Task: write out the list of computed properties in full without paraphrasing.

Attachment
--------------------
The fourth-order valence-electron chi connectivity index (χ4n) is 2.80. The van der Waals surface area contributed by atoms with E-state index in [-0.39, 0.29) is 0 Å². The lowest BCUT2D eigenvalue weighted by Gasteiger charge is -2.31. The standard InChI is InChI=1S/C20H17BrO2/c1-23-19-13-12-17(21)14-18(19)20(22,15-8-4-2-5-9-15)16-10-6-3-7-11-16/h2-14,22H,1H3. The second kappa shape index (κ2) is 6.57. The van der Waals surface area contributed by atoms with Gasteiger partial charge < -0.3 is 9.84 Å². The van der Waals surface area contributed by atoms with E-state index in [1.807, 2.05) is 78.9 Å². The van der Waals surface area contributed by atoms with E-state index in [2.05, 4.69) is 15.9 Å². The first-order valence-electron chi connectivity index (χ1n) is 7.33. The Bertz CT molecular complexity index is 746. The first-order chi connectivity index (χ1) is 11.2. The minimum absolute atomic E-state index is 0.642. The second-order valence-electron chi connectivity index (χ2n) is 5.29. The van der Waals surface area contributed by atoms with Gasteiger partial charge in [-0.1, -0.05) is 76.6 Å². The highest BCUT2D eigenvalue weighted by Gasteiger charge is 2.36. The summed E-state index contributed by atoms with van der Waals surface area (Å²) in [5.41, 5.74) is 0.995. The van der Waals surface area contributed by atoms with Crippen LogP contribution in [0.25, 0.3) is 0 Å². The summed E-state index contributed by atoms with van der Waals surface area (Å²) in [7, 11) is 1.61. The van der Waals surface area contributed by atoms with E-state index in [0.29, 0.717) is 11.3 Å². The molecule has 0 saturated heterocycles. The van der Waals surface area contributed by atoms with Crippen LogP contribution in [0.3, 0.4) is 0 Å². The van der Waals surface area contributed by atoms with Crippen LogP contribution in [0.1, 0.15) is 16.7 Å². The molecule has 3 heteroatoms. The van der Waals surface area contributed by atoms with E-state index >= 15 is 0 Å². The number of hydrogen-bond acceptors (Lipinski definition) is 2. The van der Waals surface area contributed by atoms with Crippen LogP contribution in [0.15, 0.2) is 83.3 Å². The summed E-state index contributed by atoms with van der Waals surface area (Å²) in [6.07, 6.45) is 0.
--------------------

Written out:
The fourth-order valence-electron chi connectivity index (χ4n) is 2.80. The van der Waals surface area contributed by atoms with E-state index in [-0.39, 0.29) is 0 Å². The lowest BCUT2D eigenvalue weighted by Gasteiger charge is -2.31. The standard InChI is InChI=1S/C20H17BrO2/c1-23-19-13-12-17(21)14-18(19)20(22,15-8-4-2-5-9-15)16-10-6-3-7-11-16/h2-14,22H,1H3. The second kappa shape index (κ2) is 6.57. The van der Waals surface area contributed by atoms with Gasteiger partial charge < -0.3 is 9.84 Å². The van der Waals surface area contributed by atoms with E-state index in [1.807, 2.05) is 78.9 Å². The van der Waals surface area contributed by atoms with E-state index in [2.05, 4.69) is 15.9 Å². The first-order valence-electron chi connectivity index (χ1n) is 7.33. The Bertz CT molecular complexity index is 746. The first-order chi connectivity index (χ1) is 11.2. The minimum absolute atomic E-state index is 0.642. The second-order valence-electron chi connectivity index (χ2n) is 5.29. The van der Waals surface area contributed by atoms with Gasteiger partial charge in [-0.1, -0.05) is 76.6 Å². The highest BCUT2D eigenvalue weighted by Gasteiger charge is 2.36. The summed E-state index contributed by atoms with van der Waals surface area (Å²) in [5.41, 5.74) is 0.995. The van der Waals surface area contributed by atoms with Crippen LogP contribution in [0.25, 0.3) is 0 Å². The summed E-state index contributed by atoms with van der Waals surface area (Å²) in [7, 11) is 1.61. The van der Waals surface area contributed by atoms with E-state index in [0.29, 0.717) is 11.3 Å². The molecule has 0 saturated heterocycles. The van der Waals surface area contributed by atoms with Crippen LogP contribution in [0.3, 0.4) is 0 Å². The van der Waals surface area contributed by atoms with Crippen LogP contribution in [0.1, 0.15) is 16.7 Å². The molecule has 3 heteroatoms. The van der Waals surface area contributed by atoms with E-state index >= 15 is 0 Å². The number of hydrogen-bond acceptors (Lipinski definition) is 2. The van der Waals surface area contributed by atoms with Crippen LogP contribution in [0.15, 0.2) is 83.3 Å². The summed E-state index contributed by atoms with van der Waals surface area (Å²) in [6.07, 6.45) is 0.